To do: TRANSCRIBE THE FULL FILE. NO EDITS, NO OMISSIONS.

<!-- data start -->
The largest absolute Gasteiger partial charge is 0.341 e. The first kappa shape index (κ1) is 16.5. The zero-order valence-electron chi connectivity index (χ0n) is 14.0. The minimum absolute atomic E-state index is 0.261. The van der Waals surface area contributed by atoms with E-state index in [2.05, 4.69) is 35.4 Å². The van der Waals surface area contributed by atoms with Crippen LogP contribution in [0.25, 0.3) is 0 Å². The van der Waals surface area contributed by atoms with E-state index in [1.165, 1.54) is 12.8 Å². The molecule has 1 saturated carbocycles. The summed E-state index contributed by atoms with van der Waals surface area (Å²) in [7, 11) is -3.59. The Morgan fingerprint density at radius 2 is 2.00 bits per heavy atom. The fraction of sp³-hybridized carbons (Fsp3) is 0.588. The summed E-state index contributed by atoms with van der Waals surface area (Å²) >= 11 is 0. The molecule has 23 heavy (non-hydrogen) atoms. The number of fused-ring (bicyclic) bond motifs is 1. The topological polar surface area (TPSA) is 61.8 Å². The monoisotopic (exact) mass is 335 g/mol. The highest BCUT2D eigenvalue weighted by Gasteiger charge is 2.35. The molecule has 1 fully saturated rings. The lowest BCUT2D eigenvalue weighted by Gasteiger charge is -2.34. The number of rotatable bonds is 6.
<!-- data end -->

The largest absolute Gasteiger partial charge is 0.341 e. The first kappa shape index (κ1) is 16.5. The zero-order valence-electron chi connectivity index (χ0n) is 14.0. The minimum absolute atomic E-state index is 0.261. The van der Waals surface area contributed by atoms with E-state index in [2.05, 4.69) is 35.4 Å². The van der Waals surface area contributed by atoms with Crippen LogP contribution in [0.25, 0.3) is 0 Å². The van der Waals surface area contributed by atoms with E-state index in [1.165, 1.54) is 12.8 Å². The molecule has 1 saturated carbocycles. The summed E-state index contributed by atoms with van der Waals surface area (Å²) in [7, 11) is -3.59. The Morgan fingerprint density at radius 2 is 2.00 bits per heavy atom. The fraction of sp³-hybridized carbons (Fsp3) is 0.588. The summed E-state index contributed by atoms with van der Waals surface area (Å²) >= 11 is 0. The molecule has 23 heavy (non-hydrogen) atoms. The number of fused-ring (bicyclic) bond motifs is 1. The topological polar surface area (TPSA) is 61.8 Å². The monoisotopic (exact) mass is 335 g/mol. The highest BCUT2D eigenvalue weighted by Gasteiger charge is 2.35. The molecule has 1 fully saturated rings. The lowest BCUT2D eigenvalue weighted by Gasteiger charge is -2.34. The number of rotatable bonds is 6.